image

We have entered the Anthopocene Era, marked by the turning point when human activities began to make a significant global impact on the Earth’s geology and ecosystems. Many place the starting point with the Industrial Revolution, when mass production became the norm, and the machine rose to prominence as evidence of humankind’s ability to dominate nature—without thought or concern to the long term.

 

 

We’ve been riding this train for two centuries, quick to ignore evidence to the contrary, lest it cause us any intellectual or physical discomfort. The human impact on the planet is marginalized or excused while the changes to climate are carefully swept under the rug. The increase in extinctions and the decline in biodiversity go unremarked.

 

 

 

As Alduous Huxley observed in Vanity Fair in 1928, “”The colossal material expansion of recent years is destined, in all probability, to be a temporary and transient phenomenon. We are rich because we are living on our capital. The coal, the oil, the phosphates which we are so recklessly using can never be replaced. When the supplies are exhausted, men will have to do without…. It will be felt as a superlative catastrophe.”

 

His words fell on deaf ears then, just as the warnings do now. It’s difficult for people to conceive of the impact of their demands when they are so far removed from the supply chain. We have become so closely enmeshed and profoundly dependent the last thing we want to imagine is weaning ourselves off; we only hope that like the ostrich with its head in the sand, that we won’t be here on earth to pay for what we have taken from it.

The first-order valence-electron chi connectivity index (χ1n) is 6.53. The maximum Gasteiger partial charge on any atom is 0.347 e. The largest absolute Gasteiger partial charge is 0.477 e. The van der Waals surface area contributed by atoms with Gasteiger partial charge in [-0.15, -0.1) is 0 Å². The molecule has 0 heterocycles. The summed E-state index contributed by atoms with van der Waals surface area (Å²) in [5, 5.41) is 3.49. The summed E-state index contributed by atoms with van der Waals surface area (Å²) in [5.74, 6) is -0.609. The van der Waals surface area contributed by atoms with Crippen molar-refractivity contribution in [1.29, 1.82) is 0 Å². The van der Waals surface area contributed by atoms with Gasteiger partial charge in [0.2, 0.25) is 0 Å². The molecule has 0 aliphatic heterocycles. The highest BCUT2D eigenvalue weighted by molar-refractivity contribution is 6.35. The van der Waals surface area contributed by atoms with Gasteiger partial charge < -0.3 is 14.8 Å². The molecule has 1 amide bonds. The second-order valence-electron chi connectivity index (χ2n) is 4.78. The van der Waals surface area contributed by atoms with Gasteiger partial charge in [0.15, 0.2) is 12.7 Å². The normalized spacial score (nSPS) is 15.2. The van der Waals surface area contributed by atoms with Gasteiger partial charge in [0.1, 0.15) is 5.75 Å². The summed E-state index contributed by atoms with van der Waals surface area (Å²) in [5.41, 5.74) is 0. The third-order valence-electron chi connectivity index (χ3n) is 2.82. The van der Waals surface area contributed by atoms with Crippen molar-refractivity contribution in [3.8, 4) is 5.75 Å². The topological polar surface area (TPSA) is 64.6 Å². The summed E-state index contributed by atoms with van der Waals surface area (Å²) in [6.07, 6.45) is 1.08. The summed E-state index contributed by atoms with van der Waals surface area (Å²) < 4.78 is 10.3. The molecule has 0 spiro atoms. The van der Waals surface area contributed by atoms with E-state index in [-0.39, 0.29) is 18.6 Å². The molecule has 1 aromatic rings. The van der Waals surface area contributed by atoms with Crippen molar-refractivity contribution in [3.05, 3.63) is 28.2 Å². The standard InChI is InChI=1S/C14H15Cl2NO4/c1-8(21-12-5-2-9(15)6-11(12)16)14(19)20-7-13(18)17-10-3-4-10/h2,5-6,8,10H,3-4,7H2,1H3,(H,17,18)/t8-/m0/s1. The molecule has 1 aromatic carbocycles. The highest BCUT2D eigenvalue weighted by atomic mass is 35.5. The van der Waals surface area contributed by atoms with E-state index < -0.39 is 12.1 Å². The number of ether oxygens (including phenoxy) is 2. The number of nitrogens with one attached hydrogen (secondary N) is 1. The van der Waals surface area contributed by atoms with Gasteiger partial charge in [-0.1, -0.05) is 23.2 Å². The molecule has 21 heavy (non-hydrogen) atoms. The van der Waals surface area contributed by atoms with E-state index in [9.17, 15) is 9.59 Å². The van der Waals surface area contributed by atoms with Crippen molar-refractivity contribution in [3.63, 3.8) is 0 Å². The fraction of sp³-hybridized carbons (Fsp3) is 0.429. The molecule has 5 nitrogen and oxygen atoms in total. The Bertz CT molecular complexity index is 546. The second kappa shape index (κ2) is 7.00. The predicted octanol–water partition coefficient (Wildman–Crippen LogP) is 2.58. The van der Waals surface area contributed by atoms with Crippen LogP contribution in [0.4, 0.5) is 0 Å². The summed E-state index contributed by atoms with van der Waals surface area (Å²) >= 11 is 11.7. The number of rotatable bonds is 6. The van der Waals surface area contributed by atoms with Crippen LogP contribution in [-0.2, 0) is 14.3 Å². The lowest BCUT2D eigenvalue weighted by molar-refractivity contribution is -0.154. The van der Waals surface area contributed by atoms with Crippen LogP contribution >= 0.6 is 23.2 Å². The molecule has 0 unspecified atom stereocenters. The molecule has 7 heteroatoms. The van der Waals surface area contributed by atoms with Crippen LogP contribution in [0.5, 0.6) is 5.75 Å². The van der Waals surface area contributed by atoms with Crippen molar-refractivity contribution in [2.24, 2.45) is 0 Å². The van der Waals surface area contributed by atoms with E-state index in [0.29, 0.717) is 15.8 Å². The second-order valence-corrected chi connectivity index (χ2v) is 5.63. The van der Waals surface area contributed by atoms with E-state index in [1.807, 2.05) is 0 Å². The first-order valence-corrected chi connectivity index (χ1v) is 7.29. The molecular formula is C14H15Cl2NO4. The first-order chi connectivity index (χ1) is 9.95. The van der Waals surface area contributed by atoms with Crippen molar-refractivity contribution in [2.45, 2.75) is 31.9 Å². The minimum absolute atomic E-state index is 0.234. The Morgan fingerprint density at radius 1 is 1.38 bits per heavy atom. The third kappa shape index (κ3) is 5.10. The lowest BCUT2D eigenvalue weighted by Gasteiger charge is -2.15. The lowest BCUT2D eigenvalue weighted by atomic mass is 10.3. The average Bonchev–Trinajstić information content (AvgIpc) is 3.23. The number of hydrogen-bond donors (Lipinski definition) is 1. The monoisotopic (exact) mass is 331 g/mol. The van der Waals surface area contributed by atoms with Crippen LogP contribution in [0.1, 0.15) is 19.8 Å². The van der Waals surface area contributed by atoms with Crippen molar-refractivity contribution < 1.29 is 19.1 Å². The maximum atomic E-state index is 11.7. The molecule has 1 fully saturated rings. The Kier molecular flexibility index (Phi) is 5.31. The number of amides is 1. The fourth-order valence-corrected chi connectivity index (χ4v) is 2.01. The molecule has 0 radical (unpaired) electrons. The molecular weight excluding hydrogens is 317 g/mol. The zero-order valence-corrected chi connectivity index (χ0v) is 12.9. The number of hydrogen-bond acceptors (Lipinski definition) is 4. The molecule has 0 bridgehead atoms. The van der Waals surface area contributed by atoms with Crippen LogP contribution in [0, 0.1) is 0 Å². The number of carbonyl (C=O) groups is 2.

But not all have willed themselves into pragmatic ignorance. Canadian photographer Edward Burtynsky (b. 1955) has dedicated his career to creating a body of work that documents the ravages of the land under the guide of industrialization. He has achieved global recognition for his large-scale photographs that capture the destruction of the earth over the past four decades.

 

 

Edward Burtynsky: Essential Elements by William A. Ewing (Thames & Hudson) is the first comprehensive monograph of his life’s work, taking us around the world in 148 photographs. Organized into five free-flowing sections, the book is drawn from 18 projects including Mines, Railcuts, Quarries, Oil, Saltworks, Shipbreaking, China, and Water interspersed with each other to spectacular effect. The photographs are beautiful, heartbreakingly so, for they function as the most severe warnings of a terrible future.

 

To coincide with the publication of the book, selections from Essential Elements will be on view from November 3 – December 23, 2016, at Bryce Wolkowitz Gallery and from November 4 – December 31, 2016, at Howard Greenberg Gallery, both in New York.

 

 

 

In Essential Elements, Burtysnky reveals the scale of devastation in poignant, poetic photographs that remind us of our complicity in the scheme. So behold are we to industrialization that we are loathe to deal with what we have wrought, inclined to throw our hands up and adopt and all or nothing posture. This false duality only ensures the inevitable, though it does not remove our responsibility at all. If anything it becomes further evidence that we can—because we must.

 

Burtynsky writes, “When consequence comes home to roost, it doesn’t respect religion or politics. It hits us all equally, the rich and the poor. I don’t think it’s a political question. It’s more of a human moral, ethical question. With the knowledge that we have today of what the human impact is, what are we going to do about it?”

 

 

The problem is clear; the solutions are not. But we cannot ignore the facts lest we get got. Though many possess a death wish, the more possess the will to live—not only for themselves but for their children, their children’s children, and for the generations yet to be named. Essential Elements makes the argument that Mother Earth deserves our protection—from ourselves. These photographs need not be the beginning of the end: they could be the end of something we never wanted to begin, should we be inspired to prioritize the earth’s needs over our convenience.